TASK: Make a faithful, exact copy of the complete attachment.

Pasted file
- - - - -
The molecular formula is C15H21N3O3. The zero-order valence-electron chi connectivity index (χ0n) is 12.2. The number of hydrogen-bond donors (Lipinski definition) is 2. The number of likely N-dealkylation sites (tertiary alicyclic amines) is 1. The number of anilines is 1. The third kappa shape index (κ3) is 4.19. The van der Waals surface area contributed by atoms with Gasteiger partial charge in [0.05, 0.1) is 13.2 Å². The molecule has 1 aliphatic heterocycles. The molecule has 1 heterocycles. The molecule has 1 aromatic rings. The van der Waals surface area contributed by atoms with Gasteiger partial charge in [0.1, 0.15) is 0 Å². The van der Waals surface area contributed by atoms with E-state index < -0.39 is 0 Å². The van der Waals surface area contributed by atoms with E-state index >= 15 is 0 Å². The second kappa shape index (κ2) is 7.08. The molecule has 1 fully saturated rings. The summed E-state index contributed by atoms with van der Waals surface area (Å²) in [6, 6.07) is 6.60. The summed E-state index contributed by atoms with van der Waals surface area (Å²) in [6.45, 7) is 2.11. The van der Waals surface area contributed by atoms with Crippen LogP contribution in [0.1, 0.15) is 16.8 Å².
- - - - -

The molecular formula is C15H21N3O3. The zero-order valence-electron chi connectivity index (χ0n) is 12.2. The number of hydrogen-bond donors (Lipinski definition) is 2. The number of likely N-dealkylation sites (tertiary alicyclic amines) is 1. The number of anilines is 1. The third kappa shape index (κ3) is 4.19. The van der Waals surface area contributed by atoms with Gasteiger partial charge in [0.05, 0.1) is 13.2 Å². The molecule has 1 aliphatic heterocycles. The molecule has 1 heterocycles. The molecule has 1 aromatic rings. The van der Waals surface area contributed by atoms with Gasteiger partial charge in [0.1, 0.15) is 0 Å². The van der Waals surface area contributed by atoms with E-state index < -0.39 is 0 Å². The van der Waals surface area contributed by atoms with E-state index >= 15 is 0 Å². The second kappa shape index (κ2) is 7.08. The molecule has 1 fully saturated rings. The summed E-state index contributed by atoms with van der Waals surface area (Å²) in [6, 6.07) is 6.60. The summed E-state index contributed by atoms with van der Waals surface area (Å²) in [6.45, 7) is 2.11. The van der Waals surface area contributed by atoms with Crippen LogP contribution in [0.1, 0.15) is 16.8 Å².